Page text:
A decision with historic resonance is set to be announced Tuesday when Britain's Supreme Court rules on the legality of Prime Minister Boris Johnson's five-week suspension of Parliament.
The case marks a rare confrontation between the prime minister, the courts, and Parliament over their rights and responsibilities, and also involves Queen Elizabeth II.
It revolves around whether Johnson acted lawfully when he advised the queen to suspend Parliament for five weeks during a crucial time frame before the Oct. 31 Brexit deadline when Britain is scheduled to leave the European Union.
Johnson, who is in New York for the United Nations General Assembly, has refused to say whether he will resign if he is found to have broken the law, or will seek to shut down Parliament again.
Britain's highest court says it will announce the decision at 10:30 a.m. (0930GMT) after holding three days of hearings last week before 11 judges.
It could decide the suspension was proper, or that the courts don't have jurisdiction in this matter _ rulings that would give Johnson a victory _ or it could find that the prime minister acted improperly.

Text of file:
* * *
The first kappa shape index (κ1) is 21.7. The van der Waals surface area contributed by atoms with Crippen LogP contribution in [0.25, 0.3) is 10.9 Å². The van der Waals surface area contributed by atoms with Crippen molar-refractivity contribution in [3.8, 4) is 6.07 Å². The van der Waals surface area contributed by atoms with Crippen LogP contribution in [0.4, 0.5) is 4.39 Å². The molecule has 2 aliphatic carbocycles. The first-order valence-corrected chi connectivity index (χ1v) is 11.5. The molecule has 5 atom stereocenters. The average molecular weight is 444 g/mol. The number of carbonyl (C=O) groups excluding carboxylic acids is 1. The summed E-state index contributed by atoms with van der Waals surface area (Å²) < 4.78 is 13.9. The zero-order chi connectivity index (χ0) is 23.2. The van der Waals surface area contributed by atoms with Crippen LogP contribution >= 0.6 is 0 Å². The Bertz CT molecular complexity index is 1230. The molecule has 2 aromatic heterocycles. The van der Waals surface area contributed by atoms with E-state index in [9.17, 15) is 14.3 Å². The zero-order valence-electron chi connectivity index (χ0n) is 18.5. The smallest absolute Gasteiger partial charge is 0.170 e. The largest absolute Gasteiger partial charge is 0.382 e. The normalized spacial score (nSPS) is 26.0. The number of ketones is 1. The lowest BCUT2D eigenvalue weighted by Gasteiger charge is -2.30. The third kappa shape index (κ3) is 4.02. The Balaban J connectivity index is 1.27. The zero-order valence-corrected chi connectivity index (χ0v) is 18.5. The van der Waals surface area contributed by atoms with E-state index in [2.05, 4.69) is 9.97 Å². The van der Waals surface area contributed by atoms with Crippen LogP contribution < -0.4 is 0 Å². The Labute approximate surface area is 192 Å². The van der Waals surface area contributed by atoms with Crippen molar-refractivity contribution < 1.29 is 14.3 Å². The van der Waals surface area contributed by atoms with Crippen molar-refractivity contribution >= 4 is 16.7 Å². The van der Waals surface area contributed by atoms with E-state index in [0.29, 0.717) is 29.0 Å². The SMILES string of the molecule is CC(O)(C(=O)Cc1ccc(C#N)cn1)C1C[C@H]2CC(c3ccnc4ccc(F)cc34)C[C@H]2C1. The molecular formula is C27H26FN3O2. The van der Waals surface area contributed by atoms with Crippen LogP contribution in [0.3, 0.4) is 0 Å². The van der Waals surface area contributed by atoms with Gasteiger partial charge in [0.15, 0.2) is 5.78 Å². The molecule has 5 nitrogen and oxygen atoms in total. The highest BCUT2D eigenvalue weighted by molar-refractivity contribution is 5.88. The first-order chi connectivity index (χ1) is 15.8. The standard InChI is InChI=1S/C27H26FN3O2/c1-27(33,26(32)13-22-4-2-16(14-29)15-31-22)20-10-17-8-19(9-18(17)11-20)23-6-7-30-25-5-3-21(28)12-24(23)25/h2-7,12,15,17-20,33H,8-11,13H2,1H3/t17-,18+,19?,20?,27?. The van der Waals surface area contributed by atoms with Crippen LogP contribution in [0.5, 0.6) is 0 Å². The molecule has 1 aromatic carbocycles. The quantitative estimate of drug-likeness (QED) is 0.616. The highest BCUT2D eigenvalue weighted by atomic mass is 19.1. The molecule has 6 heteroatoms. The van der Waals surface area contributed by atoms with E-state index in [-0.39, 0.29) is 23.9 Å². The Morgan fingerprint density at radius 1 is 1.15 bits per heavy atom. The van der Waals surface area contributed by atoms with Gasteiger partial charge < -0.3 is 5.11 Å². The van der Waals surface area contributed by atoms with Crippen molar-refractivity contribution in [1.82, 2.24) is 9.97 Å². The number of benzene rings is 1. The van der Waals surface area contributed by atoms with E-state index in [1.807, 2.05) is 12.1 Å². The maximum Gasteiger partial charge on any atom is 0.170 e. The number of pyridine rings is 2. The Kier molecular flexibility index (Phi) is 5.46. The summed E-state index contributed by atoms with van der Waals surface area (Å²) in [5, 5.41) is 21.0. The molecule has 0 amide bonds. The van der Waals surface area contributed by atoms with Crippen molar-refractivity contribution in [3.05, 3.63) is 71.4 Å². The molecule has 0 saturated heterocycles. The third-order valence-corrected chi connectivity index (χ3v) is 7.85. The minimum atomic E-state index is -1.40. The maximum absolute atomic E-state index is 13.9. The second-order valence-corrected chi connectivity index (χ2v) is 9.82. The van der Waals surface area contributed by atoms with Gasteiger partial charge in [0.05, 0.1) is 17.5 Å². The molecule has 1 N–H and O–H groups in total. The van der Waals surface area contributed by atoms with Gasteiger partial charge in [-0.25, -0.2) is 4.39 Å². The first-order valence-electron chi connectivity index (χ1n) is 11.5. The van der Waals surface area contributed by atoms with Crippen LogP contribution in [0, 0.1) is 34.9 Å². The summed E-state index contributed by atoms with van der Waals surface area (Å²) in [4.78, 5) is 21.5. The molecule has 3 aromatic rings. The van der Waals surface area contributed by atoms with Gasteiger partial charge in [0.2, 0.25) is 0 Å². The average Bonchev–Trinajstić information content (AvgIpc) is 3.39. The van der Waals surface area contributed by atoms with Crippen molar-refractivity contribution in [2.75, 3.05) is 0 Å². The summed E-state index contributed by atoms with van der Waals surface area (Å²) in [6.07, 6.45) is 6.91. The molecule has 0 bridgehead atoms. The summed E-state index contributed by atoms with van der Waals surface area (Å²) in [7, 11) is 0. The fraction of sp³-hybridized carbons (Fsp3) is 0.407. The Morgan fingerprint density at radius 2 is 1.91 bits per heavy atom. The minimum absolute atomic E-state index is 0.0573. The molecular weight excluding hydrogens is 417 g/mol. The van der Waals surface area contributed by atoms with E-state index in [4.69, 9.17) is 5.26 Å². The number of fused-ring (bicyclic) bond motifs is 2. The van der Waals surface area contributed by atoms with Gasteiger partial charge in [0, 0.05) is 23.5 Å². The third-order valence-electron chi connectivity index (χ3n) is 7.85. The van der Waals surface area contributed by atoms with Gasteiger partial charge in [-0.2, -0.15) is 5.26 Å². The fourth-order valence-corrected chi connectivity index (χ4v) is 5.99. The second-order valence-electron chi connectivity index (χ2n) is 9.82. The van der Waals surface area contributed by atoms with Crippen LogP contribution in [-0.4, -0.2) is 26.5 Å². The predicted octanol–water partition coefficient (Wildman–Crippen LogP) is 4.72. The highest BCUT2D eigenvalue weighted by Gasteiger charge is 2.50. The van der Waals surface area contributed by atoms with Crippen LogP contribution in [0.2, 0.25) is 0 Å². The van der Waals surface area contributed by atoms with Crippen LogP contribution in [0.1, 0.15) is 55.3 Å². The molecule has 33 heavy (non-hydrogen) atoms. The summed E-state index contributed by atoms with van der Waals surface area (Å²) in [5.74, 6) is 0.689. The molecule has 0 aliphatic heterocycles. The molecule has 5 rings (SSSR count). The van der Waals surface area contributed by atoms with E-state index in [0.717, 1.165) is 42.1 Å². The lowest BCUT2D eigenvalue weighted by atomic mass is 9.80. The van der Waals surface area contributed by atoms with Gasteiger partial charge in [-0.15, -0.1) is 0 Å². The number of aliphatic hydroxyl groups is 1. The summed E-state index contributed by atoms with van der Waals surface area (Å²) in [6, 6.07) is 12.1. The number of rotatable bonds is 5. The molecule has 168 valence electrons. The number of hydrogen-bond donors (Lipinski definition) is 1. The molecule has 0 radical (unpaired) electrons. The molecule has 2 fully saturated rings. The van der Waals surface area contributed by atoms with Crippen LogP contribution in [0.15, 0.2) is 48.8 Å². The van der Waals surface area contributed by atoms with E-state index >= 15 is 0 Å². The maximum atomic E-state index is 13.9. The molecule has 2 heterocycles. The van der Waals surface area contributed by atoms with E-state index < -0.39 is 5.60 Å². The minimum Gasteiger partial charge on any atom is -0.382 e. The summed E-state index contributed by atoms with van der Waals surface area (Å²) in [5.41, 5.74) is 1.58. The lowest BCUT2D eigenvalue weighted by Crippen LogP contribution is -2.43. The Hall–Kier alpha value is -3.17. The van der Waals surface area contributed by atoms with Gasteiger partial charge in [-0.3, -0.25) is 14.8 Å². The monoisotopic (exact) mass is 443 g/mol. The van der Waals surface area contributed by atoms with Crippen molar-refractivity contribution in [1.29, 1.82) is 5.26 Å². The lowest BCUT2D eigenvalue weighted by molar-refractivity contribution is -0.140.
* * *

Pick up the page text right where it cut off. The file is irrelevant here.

The government says the decision to suspend Parliament until Oct. 14 was routine and not related to Brexit. It claims that under Britain's unwritten constitution, it is a matter for politicians, not courts, to decide.
The government's opponents argue that Johnson illegally shut down Parliament just weeks before the country is due to leave the 28-nation bloc for the ``improper purpose'' of dodging lawmakers' scrutiny of his Brexit plans.
They also accused Johnson of misleading the queen, whose formal approval was needed to suspend the legislature.
Johnson and Parliament have been at odds since he took power in July with the determination to take Britain out of the EU on Oct. 31 with or without a divorce deal with Europe.
Parliament has passed a law requiring him to formally seek an extension if no deal is reached by mid-October, but Johnson has said he will not do that under any circumstances, setting the stage for future confrontations.
The suspension of Parliament sparked several legal challenges, to which lower courts have given contradictory rulings. England's High Court said the move was a political rather than a legal matter, but Scottish court judges ruled that Johnson acted illegally "to avoid democratic scrutiny.''